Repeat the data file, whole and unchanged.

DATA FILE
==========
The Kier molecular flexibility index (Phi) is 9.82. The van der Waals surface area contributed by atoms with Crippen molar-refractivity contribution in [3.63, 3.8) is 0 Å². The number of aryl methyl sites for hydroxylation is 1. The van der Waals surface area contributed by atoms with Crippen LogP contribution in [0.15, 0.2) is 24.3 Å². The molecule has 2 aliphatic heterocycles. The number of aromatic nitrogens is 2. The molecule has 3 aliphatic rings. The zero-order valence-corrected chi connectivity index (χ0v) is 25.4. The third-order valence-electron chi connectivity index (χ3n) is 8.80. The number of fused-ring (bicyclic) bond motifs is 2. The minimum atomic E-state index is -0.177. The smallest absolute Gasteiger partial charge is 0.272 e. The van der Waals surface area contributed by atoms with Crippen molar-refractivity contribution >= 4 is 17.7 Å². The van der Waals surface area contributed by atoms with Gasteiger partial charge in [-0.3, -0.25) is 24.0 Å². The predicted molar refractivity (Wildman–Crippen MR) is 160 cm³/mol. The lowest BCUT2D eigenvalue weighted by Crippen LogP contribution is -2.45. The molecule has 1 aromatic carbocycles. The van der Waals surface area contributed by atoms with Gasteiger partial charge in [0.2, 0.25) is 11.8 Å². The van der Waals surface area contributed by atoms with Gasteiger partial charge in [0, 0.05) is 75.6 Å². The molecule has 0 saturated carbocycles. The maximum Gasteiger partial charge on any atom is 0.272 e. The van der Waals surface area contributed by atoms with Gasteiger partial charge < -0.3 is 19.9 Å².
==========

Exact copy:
The Kier molecular flexibility index (Phi) is 9.82. The van der Waals surface area contributed by atoms with Crippen molar-refractivity contribution in [3.63, 3.8) is 0 Å². The number of aryl methyl sites for hydroxylation is 1. The van der Waals surface area contributed by atoms with Crippen LogP contribution in [0.15, 0.2) is 24.3 Å². The molecule has 2 aliphatic heterocycles. The number of aromatic nitrogens is 2. The molecule has 3 aliphatic rings. The zero-order valence-corrected chi connectivity index (χ0v) is 25.4. The third-order valence-electron chi connectivity index (χ3n) is 8.80. The number of fused-ring (bicyclic) bond motifs is 2. The minimum atomic E-state index is -0.177. The smallest absolute Gasteiger partial charge is 0.272 e. The van der Waals surface area contributed by atoms with Crippen molar-refractivity contribution >= 4 is 17.7 Å². The van der Waals surface area contributed by atoms with Gasteiger partial charge in [-0.3, -0.25) is 24.0 Å². The predicted molar refractivity (Wildman–Crippen MR) is 160 cm³/mol. The lowest BCUT2D eigenvalue weighted by Crippen LogP contribution is -2.45. The molecule has 1 aromatic carbocycles. The van der Waals surface area contributed by atoms with Gasteiger partial charge in [0.2, 0.25) is 11.8 Å². The van der Waals surface area contributed by atoms with Gasteiger partial charge in [0, 0.05) is 75.6 Å². The molecule has 0 saturated carbocycles. The maximum Gasteiger partial charge on any atom is 0.272 e. The van der Waals surface area contributed by atoms with Gasteiger partial charge < -0.3 is 19.9 Å².